Thursday, 20 September 2012

“Think before you drink before you hover,” 1964

A spate of near-mortal hovercraft snarls (not least, perhaps, the Duke of Edinburgh’s notorious mouth-on collision with a giant sculpin on Lake Rothervere) prompted the National Office of Importance to launch this groundstaking campaign in 1964.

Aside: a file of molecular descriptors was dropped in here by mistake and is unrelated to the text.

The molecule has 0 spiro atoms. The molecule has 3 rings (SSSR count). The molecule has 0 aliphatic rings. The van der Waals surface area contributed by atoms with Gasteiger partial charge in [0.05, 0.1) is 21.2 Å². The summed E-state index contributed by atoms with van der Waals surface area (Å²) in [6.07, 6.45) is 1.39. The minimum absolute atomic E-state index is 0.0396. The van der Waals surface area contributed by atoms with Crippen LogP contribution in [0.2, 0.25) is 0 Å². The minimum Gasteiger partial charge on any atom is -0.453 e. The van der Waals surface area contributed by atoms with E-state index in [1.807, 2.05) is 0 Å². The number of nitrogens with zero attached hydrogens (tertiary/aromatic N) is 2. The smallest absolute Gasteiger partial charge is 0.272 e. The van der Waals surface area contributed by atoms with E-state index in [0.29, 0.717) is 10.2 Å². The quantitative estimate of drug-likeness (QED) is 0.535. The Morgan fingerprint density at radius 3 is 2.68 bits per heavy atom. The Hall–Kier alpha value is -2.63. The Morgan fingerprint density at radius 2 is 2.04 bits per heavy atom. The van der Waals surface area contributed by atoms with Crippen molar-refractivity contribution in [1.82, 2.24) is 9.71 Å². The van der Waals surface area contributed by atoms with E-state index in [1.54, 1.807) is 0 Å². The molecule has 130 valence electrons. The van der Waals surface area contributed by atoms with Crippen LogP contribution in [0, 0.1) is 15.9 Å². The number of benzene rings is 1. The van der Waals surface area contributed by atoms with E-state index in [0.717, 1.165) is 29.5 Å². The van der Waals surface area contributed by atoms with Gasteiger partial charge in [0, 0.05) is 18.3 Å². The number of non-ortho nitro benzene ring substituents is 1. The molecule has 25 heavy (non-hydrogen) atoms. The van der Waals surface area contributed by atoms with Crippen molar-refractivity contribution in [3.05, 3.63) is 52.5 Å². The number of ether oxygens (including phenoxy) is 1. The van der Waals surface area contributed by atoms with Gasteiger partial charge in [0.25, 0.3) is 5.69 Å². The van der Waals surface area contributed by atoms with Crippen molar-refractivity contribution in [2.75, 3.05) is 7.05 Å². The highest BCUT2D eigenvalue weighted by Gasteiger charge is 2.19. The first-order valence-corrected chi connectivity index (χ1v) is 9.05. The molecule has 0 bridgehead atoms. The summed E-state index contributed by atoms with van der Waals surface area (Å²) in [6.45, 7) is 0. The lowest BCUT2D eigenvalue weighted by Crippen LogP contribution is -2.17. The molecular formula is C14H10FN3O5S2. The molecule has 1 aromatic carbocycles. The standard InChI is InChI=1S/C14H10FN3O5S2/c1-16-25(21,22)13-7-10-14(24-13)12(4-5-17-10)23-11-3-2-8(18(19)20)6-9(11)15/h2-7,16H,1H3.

Breathalysers (or, as they were then known, puffpouches) were carried by Hover Police, and, of the 18,000 hoverpilots tested in the first week, over 13,500 were found to be drunk in charge of a bag of air. The crack-down that followed caused consternation in the hovering community, who, in 1965, staged a mass deflation in protest, and took to the Solent in unbuoyed craft, resulting in over 200 drownings.


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